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Robert E. Lee



  • Remember, Lee Betrayed His Country

    by Walter Kamphoefner

    The removal of Robert E. Lee's statue in Richmond was a necessary step in the halting American version of Germany's Vergangenheitsbewältigung – facing the evils of the nation's past. 



  • Retaining Its Name

    Despite a protest movement by students and other stakeholders, Washington and Lee University's institutional changes in response to its legacy of slavery and ties to the Confederacy will not include rejecting Robert E. Lee's name.



  • A Southerner who abandoned the Lost Cause (Review)

    West Point historian Ty Seidule's book traces his own personal path from venerating the Lost Cause myth of the Confederacy to rejecting it, including questioning the number of monuments to Robert E. Lee at the US Military Academy. 



  • Do We Really Need Another Biography of Robert E. Lee?

    by Kevin M. Levin

    Recent discussion of the forthcoming biography of Robert E. Lee by Allen Guelzo shouldn't foreclose the possibility that the book will offer insight because many historians object to Guelzo's participation in Donald Trump's conference on teaching history. 



  • Fraternity that Reveres Robert E. Lee Faces Revolt over Racism

    A Texas chapter of Kappa Alpha called for the national fraternity to repudiate its veneration of the Confederacy, sparking a firestorm among active members and alumni about the place of the Lost Cause and Robert E. Lee in the organization's culture. 



  • The Mystery of Robert E. Lee

    by Allen C. Guelzo

    The supernatural composure attributed to Robert E. Lee was belied by his many anxieties and obsessions, writes the author of a coming biography of the Confederate general. 



  • The Story Behind the Lee Statue in Richmond, Virginia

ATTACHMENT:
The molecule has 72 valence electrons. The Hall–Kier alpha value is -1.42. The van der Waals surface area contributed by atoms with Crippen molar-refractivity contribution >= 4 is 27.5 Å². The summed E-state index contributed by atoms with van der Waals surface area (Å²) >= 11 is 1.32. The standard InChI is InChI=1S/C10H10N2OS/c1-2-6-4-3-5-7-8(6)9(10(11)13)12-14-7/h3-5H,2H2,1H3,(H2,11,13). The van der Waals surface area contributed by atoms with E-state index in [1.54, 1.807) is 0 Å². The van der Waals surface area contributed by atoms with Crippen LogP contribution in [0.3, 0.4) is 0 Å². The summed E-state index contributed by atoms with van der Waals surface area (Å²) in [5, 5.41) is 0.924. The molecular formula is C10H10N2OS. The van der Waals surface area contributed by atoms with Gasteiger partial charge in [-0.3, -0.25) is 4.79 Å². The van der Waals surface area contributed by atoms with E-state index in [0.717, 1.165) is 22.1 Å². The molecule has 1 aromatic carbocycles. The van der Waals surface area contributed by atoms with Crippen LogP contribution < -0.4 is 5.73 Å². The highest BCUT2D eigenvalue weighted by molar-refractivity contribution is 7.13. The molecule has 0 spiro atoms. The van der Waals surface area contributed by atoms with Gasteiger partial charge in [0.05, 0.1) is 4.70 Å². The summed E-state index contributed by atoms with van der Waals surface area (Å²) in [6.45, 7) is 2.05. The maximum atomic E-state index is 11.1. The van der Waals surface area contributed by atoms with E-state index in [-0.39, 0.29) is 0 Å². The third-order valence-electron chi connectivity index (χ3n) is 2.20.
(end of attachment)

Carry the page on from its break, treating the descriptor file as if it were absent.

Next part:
by Peter Rachleff

    Now the time has come for the story of the Workingmen’s Reform Party, the building of Richmond’s City Hall, and the solidarity-based politics of the Black and white members of the Knights of Labor, to come out into the light.


  • Historic Houses Turn to Technology Amid COVID-19 Closures

    by Hana Hancock

    Historic home sites have responded to the COVID crisis by developing online exhibits. More work remains to be done, and many cultural and historical institutions are in financial peril from the crisis, reports HNN's Social Media Editor. 


  • Robert E. Lee Wasn't a Hero, He Was a Traitor

    by Michael McLean

    Lee was no hero. He was neither noble nor wise. Lee was a traitor who killed United States soldiers, fought for human enslavement, vastly increased the bloodshed of the Civil War, and made embarrassing tactical mistakes. 


  • The Nonsense Myth About Grant and Lee

    by William C. Davis

    Confederate Lee is remembered as the last of the old America and Yankee Grant as the first of the new one. But in fact they were little different from each other.



  • Happy Robert E. Lee Day!

    Why some states can’t celebrate MLK without remembering the Confederate general, too.



  • Debunking the Myths of Gettysburg, 150 Years Later: Historian Allen Guelzo

    For something that happened 150 years ago, the Battle of Gettysburg still generates its share of controversy. And myth, according to historian Allen Guelzo, “grows like weed out of controversy.”Guelzo, a professor of history at - appropriately enough - Gettysburg College, is the author of the recently published “Gettysburg: The Last Invasion.” He spoke with ABC News Political Director Rick Klein about the battle and his book – an exhaustively researched and detailed dive into the pivotal fight of the Civil War.Among the myths of Gettysburg that Guelzo debunks is that the battle was an accident – that Robert E. Lee’s Army of Northern Virginia and George Gordon Meade’s Army of the Potomac merely happened upon each other in the hills of South Central Pennsylvania. “No, it was not really an accident,” said Guelzo. “At least not more of an accident than any battle in the Civil War was.”